DELAWARE COUNTY, Pa. (KYW Newsradio) — First responders in Delaware County are getting a multimillion-dollar upgrade to their communications network, starting with a new radio system that officials say will save lives.
Dead zones and delays are just a few of the issues officials in Delaware County say they had with their radio network, and during the pandemic, it’s been even more important to be able to share information securely and quickly.
Timothy Boyce, director of Delaware County’s Department of Emergency Services, rolled out their $3.5 million radio investment program Tuesday with the Darby Borough Police Department.
Every officer in the county will have their own radio as part of this program — a county first.
“Radios have unique features that include alternate channels that will be added, playback capability,” Boyce said.
Chris Eiserman with the Delaware County Fraternal Order of Police said these new radios are a much needed lifeline for officers.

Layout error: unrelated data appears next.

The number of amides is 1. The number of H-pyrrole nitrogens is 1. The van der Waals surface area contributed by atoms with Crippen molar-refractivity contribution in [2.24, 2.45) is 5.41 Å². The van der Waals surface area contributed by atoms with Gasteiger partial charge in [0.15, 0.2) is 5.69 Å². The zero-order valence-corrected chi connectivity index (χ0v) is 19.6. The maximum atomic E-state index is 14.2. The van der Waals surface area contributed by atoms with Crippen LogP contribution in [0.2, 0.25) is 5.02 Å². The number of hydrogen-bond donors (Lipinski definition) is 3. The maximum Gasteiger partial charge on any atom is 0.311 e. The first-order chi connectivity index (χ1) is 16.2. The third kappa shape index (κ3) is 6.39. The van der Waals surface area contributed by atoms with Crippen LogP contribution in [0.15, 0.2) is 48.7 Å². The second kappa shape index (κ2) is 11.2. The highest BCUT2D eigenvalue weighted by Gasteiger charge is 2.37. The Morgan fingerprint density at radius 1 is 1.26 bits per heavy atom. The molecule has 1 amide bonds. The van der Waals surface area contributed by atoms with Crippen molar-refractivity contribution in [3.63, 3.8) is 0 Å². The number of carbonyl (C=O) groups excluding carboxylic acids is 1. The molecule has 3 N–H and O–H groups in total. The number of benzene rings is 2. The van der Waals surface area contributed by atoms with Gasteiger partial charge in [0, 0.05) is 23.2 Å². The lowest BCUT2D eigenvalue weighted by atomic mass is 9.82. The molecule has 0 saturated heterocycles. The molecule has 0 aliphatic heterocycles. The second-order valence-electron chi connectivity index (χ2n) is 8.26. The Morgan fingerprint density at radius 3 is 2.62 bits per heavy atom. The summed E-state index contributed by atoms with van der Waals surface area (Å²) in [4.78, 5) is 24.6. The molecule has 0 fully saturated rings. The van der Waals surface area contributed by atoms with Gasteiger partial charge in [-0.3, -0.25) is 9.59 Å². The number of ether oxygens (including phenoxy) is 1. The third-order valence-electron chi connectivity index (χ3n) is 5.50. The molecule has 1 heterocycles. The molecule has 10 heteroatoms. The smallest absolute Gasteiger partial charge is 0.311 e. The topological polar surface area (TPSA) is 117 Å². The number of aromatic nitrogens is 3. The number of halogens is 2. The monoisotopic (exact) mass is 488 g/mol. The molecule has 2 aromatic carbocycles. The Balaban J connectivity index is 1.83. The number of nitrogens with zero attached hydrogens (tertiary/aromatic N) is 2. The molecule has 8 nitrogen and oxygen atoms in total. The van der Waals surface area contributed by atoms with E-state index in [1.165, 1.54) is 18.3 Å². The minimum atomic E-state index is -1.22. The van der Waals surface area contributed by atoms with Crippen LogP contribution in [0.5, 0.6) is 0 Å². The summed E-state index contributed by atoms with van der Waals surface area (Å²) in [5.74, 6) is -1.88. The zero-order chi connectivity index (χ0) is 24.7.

“Without these radios, our police officers cannot communicate with the 911 system. The radio system has to work 100% of the time, every time,” Eiserman said.
Boyce said these radios come as the county begins its work building a $1.5 million radio system, which it's able to do thanks to a grant.
In addition to the new radios, police vehicles across the county will get a special radio cell phone that will allow police officers to stay in touch while outside of their jurisdiction, something they were not able to do before.
The entire overhaul of the county's emergency communications network is expected to cost between $50 million and $70 million.